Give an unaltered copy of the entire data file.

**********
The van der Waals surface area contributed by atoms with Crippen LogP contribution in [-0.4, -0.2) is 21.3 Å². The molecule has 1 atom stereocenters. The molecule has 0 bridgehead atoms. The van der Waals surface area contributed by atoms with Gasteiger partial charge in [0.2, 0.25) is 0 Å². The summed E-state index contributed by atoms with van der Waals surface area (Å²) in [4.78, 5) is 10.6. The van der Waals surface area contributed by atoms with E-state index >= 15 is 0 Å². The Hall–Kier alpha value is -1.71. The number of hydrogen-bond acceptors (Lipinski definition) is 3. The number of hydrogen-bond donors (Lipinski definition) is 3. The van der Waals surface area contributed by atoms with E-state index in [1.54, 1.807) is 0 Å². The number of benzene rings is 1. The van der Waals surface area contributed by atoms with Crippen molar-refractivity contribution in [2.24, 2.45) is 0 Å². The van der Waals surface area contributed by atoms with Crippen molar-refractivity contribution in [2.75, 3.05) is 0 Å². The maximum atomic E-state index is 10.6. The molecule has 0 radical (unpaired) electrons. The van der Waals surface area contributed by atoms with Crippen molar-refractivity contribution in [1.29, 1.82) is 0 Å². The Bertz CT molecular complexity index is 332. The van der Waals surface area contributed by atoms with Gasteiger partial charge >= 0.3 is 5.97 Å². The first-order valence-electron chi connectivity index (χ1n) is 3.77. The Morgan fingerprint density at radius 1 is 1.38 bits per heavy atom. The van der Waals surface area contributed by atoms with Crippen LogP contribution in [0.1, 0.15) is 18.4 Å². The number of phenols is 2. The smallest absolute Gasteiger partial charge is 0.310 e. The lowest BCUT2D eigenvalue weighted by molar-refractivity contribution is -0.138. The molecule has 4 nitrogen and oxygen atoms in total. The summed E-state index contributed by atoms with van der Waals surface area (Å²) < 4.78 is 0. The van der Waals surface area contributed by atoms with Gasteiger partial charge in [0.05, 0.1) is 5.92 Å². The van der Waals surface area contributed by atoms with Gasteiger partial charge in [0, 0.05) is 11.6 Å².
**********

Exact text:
The van der Waals surface area contributed by atoms with Crippen LogP contribution in [-0.4, -0.2) is 21.3 Å². The molecule has 1 atom stereocenters. The molecule has 0 bridgehead atoms. The van der Waals surface area contributed by atoms with Gasteiger partial charge in [0.2, 0.25) is 0 Å². The summed E-state index contributed by atoms with van der Waals surface area (Å²) in [4.78, 5) is 10.6. The van der Waals surface area contributed by atoms with E-state index >= 15 is 0 Å². The Hall–Kier alpha value is -1.71. The number of hydrogen-bond acceptors (Lipinski definition) is 3. The number of hydrogen-bond donors (Lipinski definition) is 3. The van der Waals surface area contributed by atoms with E-state index in [1.54, 1.807) is 0 Å². The number of benzene rings is 1. The van der Waals surface area contributed by atoms with Crippen molar-refractivity contribution in [2.24, 2.45) is 0 Å². The van der Waals surface area contributed by atoms with Crippen molar-refractivity contribution in [2.75, 3.05) is 0 Å². The maximum atomic E-state index is 10.6. The molecule has 0 radical (unpaired) electrons. The van der Waals surface area contributed by atoms with Crippen molar-refractivity contribution in [1.29, 1.82) is 0 Å². The Bertz CT molecular complexity index is 332. The van der Waals surface area contributed by atoms with Gasteiger partial charge >= 0.3 is 5.97 Å². The first-order valence-electron chi connectivity index (χ1n) is 3.77. The Morgan fingerprint density at radius 1 is 1.38 bits per heavy atom. The van der Waals surface area contributed by atoms with Crippen LogP contribution in [0.1, 0.15) is 18.4 Å². The number of phenols is 2. The smallest absolute Gasteiger partial charge is 0.310 e. The lowest BCUT2D eigenvalue weighted by molar-refractivity contribution is -0.138. The molecule has 4 nitrogen and oxygen atoms in total. The summed E-state index contributed by atoms with van der Waals surface area (Å²) < 4.78 is 0. The van der Waals surface area contributed by atoms with Gasteiger partial charge in [0.05, 0.1) is 5.92 Å². The van der Waals surface area contributed by atoms with Gasteiger partial charge in [0, 0.05) is 11.6 Å².